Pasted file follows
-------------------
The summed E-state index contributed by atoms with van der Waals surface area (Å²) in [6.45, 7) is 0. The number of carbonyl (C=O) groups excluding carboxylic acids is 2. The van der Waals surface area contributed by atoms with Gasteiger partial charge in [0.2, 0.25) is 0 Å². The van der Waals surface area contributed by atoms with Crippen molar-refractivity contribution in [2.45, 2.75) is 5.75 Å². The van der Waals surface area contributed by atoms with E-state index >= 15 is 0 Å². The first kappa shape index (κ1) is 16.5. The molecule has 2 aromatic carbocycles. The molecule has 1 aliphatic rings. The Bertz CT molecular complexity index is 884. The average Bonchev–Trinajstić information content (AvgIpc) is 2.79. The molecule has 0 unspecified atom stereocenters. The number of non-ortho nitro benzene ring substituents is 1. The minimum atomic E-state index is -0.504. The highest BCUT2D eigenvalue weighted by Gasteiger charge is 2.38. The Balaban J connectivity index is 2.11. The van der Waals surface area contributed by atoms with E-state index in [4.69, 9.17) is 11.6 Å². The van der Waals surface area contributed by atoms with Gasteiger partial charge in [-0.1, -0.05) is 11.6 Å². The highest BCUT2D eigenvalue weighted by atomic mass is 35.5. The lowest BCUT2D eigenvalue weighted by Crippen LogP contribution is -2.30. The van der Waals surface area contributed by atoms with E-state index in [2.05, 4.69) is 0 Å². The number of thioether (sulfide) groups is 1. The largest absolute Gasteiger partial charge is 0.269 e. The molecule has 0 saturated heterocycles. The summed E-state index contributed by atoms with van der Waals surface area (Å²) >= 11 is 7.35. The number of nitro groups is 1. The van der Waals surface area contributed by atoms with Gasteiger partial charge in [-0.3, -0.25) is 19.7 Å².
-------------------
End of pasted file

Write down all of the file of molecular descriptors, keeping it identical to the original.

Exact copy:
The summed E-state index contributed by atoms with van der Waals surface area (Å²) in [6.45, 7) is 0. The number of carbonyl (C=O) groups excluding carboxylic acids is 2. The van der Waals surface area contributed by atoms with Gasteiger partial charge in [0.2, 0.25) is 0 Å². The van der Waals surface area contributed by atoms with Crippen molar-refractivity contribution in [2.45, 2.75) is 5.75 Å². The van der Waals surface area contributed by atoms with E-state index >= 15 is 0 Å². The first kappa shape index (κ1) is 16.5. The molecule has 2 aromatic carbocycles. The molecule has 1 aliphatic rings. The Bertz CT molecular complexity index is 884. The average Bonchev–Trinajstić information content (AvgIpc) is 2.79. The molecule has 0 unspecified atom stereocenters. The number of non-ortho nitro benzene ring substituents is 1. The minimum atomic E-state index is -0.504. The highest BCUT2D eigenvalue weighted by Gasteiger charge is 2.38. The Balaban J connectivity index is 2.11. The van der Waals surface area contributed by atoms with E-state index in [4.69, 9.17) is 11.6 Å². The van der Waals surface area contributed by atoms with Gasteiger partial charge in [-0.1, -0.05) is 11.6 Å². The highest BCUT2D eigenvalue weighted by atomic mass is 35.5. The lowest BCUT2D eigenvalue weighted by Crippen LogP contribution is -2.30. The van der Waals surface area contributed by atoms with E-state index in [2.05, 4.69) is 0 Å². The number of thioether (sulfide) groups is 1. The largest absolute Gasteiger partial charge is 0.269 e. The molecule has 0 saturated heterocycles. The summed E-state index contributed by atoms with van der Waals surface area (Å²) >= 11 is 7.35. The number of nitro groups is 1. The van der Waals surface area contributed by atoms with Gasteiger partial charge in [-0.3, -0.25) is 19.7 Å².